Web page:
Scholarly article on topic 'Effect of two different extracts of red maca in male rats with testosterone-induced prostatic hyperplasia'

Effect of two different extracts of red maca in male rats with testosterone-induced prostatic hyperplasia Academic research paper on "Chemical sciences"

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Academic research paper on topic "Effect of two different extracts of red maca in male rats with testosterone-induced prostatic hyperplasia"

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Asian J Androl 2007; 9 (2): 245-251 DOI: 10.1111/j.1745-7262.2007.00228.x

www.asiaandro.com

Compíementary Medicine'

Effect of two different extracts of red maca in male rats with testosterone-induced prostatic hyperplasia

Gustavo F. Gonzales1,2, Vanessa Vasquez2, Daniella Rodriguez3, Carmen Maldonado3, Juliet Mormontoy3, Jimmy Portella3, Monica Pajuelo4, León Villegas4,5, Manuel Gasco1

'Biological and Physiological Sciences, 2High Altitude Institute Research, 3Faculty of Sciences and Philosophy, 4Quality Control Center,5Department of Pharmaceutical Sciences, Cayetano Heredia University, Lima '00, Peru

Abstract

Aim: To determine the effect of two different extracts of red maca in male rats. Methods: Prostatic hyperplasia was induced in male rats with testosterone enanthate (TE). The study comprised six groups: one control group (group 1), one group treated with TE (group 2), two groups treated with TE and aqueous extract of red maca (groups 3 and 4), one group treated with hydroalcoholic extract of red maca (group 5) and one group treated with finasteride (0.1 mg, group 6). Differences in the aqueous extract dependent on the length of time of boiling, whether for 2 or 3 hours, for groups 3 and 4 was assessed. Extracts of red maca contained 0.1 mg of benzylglucosinolate. Thereafter, a dose-response effect of different doses of benzylglucosinolates (0.02-0.08 mg) in red maca extracts was assessed. Results: Prostate weight was similar in rats treated with freeze-dried aqueous extract of red maca prepared after 2 and 3 hours of boiling. Freeze-dried aqueous extract of red maca, hydroalcoholic extract of red maca and finasteride reduced prostate weight in rats with prostatic hyperplasia. No difference was observed between the data obtained from aqueous extract or hydroalcoholic extract of red maca. A dose dependent reduction of prostate weight was observed with the increase of the dose of benzylglucosinolates in red maca extracts. Conclusion: The present study showed that hydroalcoholic or aqueous extract of red maca containing 0.1 mg of benzylglucosinolate can reduce prostate size in male rats in which prostatic hyperplasia had been induced by TE. (Asian J Androl 2007 Mar; 9: 245-251)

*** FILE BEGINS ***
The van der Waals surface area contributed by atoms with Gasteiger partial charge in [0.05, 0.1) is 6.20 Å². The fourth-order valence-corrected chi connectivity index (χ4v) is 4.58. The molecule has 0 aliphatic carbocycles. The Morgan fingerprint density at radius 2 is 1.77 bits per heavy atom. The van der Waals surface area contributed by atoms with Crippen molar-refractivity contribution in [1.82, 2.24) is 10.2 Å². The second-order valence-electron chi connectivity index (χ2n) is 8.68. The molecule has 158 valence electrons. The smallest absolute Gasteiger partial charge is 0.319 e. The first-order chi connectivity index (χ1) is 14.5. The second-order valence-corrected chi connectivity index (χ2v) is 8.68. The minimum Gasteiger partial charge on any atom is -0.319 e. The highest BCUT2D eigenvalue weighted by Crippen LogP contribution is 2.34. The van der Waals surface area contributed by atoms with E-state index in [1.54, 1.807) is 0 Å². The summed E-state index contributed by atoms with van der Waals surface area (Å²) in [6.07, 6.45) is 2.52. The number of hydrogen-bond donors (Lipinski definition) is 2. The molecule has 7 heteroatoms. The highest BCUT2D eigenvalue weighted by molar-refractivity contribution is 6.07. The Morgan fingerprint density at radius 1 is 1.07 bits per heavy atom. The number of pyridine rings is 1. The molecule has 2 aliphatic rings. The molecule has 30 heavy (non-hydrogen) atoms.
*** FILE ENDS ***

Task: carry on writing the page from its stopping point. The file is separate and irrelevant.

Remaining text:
Keywords: red maca; Lepidium meyenii; freeze-dried aqueous extract; hydroalcoholic extract; prostatic hyperplasia; prostate weight; benzyl glucosinolates